10 June 2011 New ICFO Group Leader

Prof. Maria Garcia-Parajo

ICFO welcomes Prof. Maria Garcia-Parajo as the leader of the Single Molecule Biophotonics group. On June 9, ICREA Prof. Maria García-Parajo joined ICFO as the leader of the Single Molecule Biophotonics group.

Dr. Maria Garcia-Parajo obtained her PhD in Physical Electronics in 1993 at Imperial College, London (UK) with a thesis on fabrication and photoluminescence spectroscopy of quantum pillar structures. After acquiring extensive expertise in scanning probe microscopy at L2M/CNRS, Bagneux (France) and University of Barcelona (Spain), in 1996 she moved to the Applied Optics group of the University of Twente, the Netherlands. In 1998 she obtained the prestigious 5-year ¨Research Academy Fellowship¨ from the Royal Dutch Academy of Sciences. She focused on single molecule detection and spectroscopy using near- and far-field optical techniques, with an accent on the photophysics and photodynamics of individual emitters, excitonic interactions between coupled systems and near-field effects on single emitter emission. In 2005 she was appointed as ICREA Research Professor at the IBEC-Institute for Bioengineering of Catalonia, leading the Single Molecule Bionanophotonics Group. She pioneered the application of near-field optical microscopy to the study of nanoscale organization on intact cell membranes, and more recently used optical nano-antennas to generate strong nanoscale optical fields and superfocusing on the proximity of cell membranes.

Prof. Garcia-Parajo’s research program at ICFO focuses on the development of advanced optical techniques fully adapted to the study of biological processes at the single molecular level on living cells. These techniques combine high spatial and temporal resolution for the dual goals of probing and manipulating biological function on live cells. Quantitative nanoscale optical imaging is currently obtained using near-field approaches. Her future goal is to exploit novel approaches of photonic antennas and nano-photonics to provide simultaneous nanoimaging and nanospectroscopy on living cells, while complementing these techniques with other far-field nanoscopy methods. Fluorescence correlation spectroscopy in ultraconfined volumes, as afforded by subwavelength aperture probes or antennas, and multi-color single particle tracking will be exploited to gain access to dynamic processes down to the microsecond time resolution. In parallel, her aim is to bring biophysical inside into fundamental biological questions that have important implications for health and disease, including cell biology and immunology, in close collaboration with biologists. For this, aside from visualizing spatiotemporal events on living cells, the research program will also focus of developing tools that allow exerting mechanical stimulation (forces or geometrical constraints) at the nanoscale in conditions that emulate physiological shear-stress. Single molecule fluorescence techniques will provide read-out on the re-modeling of signaling platforms on the cell membrane as response to the applied force, having ultimate consequences on cellular function.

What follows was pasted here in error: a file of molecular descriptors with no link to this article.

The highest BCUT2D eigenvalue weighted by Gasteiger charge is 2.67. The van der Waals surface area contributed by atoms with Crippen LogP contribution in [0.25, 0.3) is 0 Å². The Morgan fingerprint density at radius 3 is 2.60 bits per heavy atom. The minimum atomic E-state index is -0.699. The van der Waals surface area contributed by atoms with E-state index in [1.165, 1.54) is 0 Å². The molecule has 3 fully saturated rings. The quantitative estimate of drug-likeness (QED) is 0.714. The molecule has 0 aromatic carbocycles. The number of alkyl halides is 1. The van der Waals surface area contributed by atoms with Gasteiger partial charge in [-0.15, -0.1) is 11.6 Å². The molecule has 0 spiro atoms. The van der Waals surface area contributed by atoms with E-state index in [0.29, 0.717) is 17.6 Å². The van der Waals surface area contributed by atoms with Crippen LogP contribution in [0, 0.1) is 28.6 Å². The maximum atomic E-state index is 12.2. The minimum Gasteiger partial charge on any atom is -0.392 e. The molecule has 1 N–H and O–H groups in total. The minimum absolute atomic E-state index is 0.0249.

Welcome, María!

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